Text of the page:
• Make sure your dog has access to fresh, clean water every day.
  • Consider fencing in your yard rather than tying your dog outside. A fence will not only give your pet room to play, but also will protect it from wild animals and reduce the risk of strangers interacting with your dog. Several studies have shown that dogs on a chain are more likely to bite than those in a fenced yard.
  • If your dog is in a kennel, make sure to clean it regularly to prevent build-up of feces and possible spread of disease.

Monitor your pet's health

veterinarian examining a dog

Veterinarian examining a dog.

  • Visit a veterinarian for routine evaluation and care to keep your dog healthy and prevent infectious diseases. Keeping your dog on a monthly preventative for fleas, heartworms, and other parasites, and up to date on vaccinations can help prevent certain diseases.
  • Make sure to clean up any urine, feces, or vomit in the house immediately, and disinfect the area well. Use disposable gloves and make sure to wash your hands thoroughly afterwards.
  • Contact your veterinarian if you notice any signs of illness in your pet. Keep in mind that even a dog that appears healthy might spread germs to humans and other animals.

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Dog bites

Preventing dog bites

dog in an aggressive stance showing teeth

Dog in an aggressive stance showing teeth.

About 4.5 million Americans receive dog bites each year, many of which require immediate medical attention. Young children 5 to 9 years old are most likely to bitten by dogs, with boys being bitten more often than girls.

Dog Bite Prevention. Follow these tips to prevent dog bites.

What to do if you are bitten or scratched by a dog

Germs can be spread from dog bites and scratches, even if the wound does not seem deep or serious. If a bite from a dog occurs, you should—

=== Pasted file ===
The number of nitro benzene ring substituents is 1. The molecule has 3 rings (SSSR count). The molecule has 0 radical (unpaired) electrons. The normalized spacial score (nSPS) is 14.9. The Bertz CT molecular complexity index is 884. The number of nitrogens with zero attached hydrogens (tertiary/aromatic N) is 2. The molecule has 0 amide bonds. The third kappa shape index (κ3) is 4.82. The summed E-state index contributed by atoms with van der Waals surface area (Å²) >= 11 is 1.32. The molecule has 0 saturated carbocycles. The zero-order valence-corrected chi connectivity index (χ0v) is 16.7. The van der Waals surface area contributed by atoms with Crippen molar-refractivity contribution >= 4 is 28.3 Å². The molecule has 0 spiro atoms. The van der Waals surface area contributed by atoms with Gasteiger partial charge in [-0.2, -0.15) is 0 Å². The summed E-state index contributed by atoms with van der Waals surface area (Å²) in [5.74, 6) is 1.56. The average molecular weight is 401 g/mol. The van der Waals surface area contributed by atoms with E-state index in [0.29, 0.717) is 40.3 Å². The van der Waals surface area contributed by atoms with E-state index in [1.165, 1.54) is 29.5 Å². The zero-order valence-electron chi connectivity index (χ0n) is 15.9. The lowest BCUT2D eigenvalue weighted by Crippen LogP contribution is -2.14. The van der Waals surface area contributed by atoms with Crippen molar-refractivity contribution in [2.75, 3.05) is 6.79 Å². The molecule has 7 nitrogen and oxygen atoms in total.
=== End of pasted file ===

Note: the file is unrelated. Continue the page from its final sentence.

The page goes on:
• Wash wounds with warm soapy water immediately.
  • Seek medical attention:
    • If you don't know if the dog has been vaccinated against rabies
    • If the dog appears sick or is acting strangely
    • If the wound is serious (uncontrolled bleeding, loss of function, extreme pain, muscle or bone exposure, etc.)
    • If the wound becomes red, painful, warm or swollen, or if you develop a fever
    • If it has been more than 5 years since your last tetanus shot
    • If you have any concerns about your or your child's health
  • Report the bite to your local animal control or health department.
    • If possible, contact the owner and ensure the animal has a current rabies vaccination. You will need the rabies vaccine license number, name of the veterinarian that administered the vaccine, and the owner's name, address, and phone number.
  • Due to the risk of rabies, ensure that the dog is seen by a veterinarian and contact your local health department if it becomes sick or dies within 10 days of the bite.

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Publications and Materials

Brochures

Selecting a Dog
American Veterinary Medical Association

Websites

Be a Responsible Dog Owner
American Kennel Club

Dog Bites
Fact sheet. CDC

Podcasts

People Can Catch Diseases from Their Pets
CDC

So Your Child Wants a Dog
CDC

Staying Safe Around Dogs After a Disaster
CDC

Zoonoses in the Bedroom
CDC

Helpful books and references

Kirton A, Wirrell E, Zhang J, and Hamiwka L. Seizure-alerting and-response behaviors in dogs living with epileptic children. Neurology 2004; 62: 2303-2305. Accessed Feb 2014: http://www.neurology.org/content/62/12/2303.full.html 

Nonfatal Dog Bite-Related Injuries Treated in Hospital Emergency Departents - US, 2001
Morbidity and Mortality Weekly Report. July 4, 2003 / 52(26);605-610.

Pickel D, Manucy GP, Walker DB, Hall SB, and Walker JC. Evidence for canine olfactory detection of melanoma. Appl Anim Behav Sci 2004;89:107-16.